Mary Poppins Returns Review: Mary Poppins receives a slight upgrade 54 years later


Photo Courtesy of Melissa Hillier

Julie Andrews, who played the original Mary Poppins, chose not to make a cameo in the sequel, saying “this is Emily’s show and I want her to run with this”.

Benjamin Kim, Business Team

“Mary Poppins” is considered one the greatest movies ever, complete with futuristic special effects (for the time period) and astounding acting performances. The 2018 sequel, “Mary Poppins Returns,” has a high standard to meet. In its own way, the movie does.

While the musical tracks in “Mary Poppins Returns” cannot compare to the originals, which were created by the legendary Sherman Brothers, the melodies, sung by “Hamilton” star Lin-Manuel Miranda and Emily Blunt, are catchy and well-written, albeit too similar to the original film. In a press Q&A, writers Marc Shaiman and Scott Wittman explained that their “score is such a love letter to that Sherman Brothers score and to the original.”

The narrative of “Mary Poppins Returns” follows approximately the same path as the original. Twenty years after the events of “Mary Poppins,” Michael and Jane Banks, (Ben Whishaw and Emily Mortimer, respectively) are now all grown up, and Michael works in the same bank his father, George Banks, used to work at. An economic problem befalls the Banks family, and Michael, despite all attempts, seems unable to remedy the problem. The Banks children are left to fend for themselves but receive guidance from Mary Poppins, their new nanny who floats in from the sky.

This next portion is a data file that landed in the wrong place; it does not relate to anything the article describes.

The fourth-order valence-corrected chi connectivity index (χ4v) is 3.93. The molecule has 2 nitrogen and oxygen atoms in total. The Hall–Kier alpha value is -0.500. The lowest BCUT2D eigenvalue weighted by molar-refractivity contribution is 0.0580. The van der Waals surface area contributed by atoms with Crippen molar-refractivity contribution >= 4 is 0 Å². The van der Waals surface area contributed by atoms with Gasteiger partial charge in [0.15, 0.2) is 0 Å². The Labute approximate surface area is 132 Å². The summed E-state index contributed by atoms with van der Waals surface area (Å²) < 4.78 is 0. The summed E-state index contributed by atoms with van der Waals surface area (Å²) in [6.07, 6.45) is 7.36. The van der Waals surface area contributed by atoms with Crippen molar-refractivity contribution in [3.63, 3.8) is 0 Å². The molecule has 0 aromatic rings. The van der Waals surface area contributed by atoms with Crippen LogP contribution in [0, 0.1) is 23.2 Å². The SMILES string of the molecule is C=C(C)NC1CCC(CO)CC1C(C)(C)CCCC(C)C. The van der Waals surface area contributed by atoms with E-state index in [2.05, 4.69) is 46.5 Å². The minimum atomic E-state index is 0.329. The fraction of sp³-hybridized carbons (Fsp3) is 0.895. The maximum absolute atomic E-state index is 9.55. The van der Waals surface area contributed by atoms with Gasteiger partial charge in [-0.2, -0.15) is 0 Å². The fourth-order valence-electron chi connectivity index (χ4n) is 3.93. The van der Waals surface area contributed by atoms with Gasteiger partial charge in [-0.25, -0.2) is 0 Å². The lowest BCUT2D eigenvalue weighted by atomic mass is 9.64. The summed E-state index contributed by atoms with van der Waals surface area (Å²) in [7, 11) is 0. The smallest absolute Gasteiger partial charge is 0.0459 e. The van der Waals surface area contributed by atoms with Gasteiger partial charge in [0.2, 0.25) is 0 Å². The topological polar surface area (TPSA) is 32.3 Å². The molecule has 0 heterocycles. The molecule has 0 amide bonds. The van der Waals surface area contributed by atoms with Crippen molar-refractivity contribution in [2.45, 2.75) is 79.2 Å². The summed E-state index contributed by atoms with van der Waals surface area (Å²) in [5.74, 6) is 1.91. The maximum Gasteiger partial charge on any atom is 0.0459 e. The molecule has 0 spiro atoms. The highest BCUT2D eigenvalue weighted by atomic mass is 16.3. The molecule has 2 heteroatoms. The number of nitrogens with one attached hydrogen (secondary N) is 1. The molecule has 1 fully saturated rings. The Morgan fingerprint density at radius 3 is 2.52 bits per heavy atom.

The sequel is a much more developed and mature story, whereas the original “Mary Poppins” is a one-dimensional children’s tale about the wonders of youthful joy. Through deliberate choices made by the writers and director, “Mary Poppins Returns” delves into much darker themes that make the movie more relevant. For example, Michael Banks neglects his responsibilities for his children not because he values money (like Mr. Banks in the original movie) but because he struggles with immense grief after his wife’s death.

And while both movies end with the Banks family miraculously saving the lost job or home, “Mary Poppins Returns” evokes a deeper, more realistic message by explaining that you will only lose something as long as you believe you will never get it back.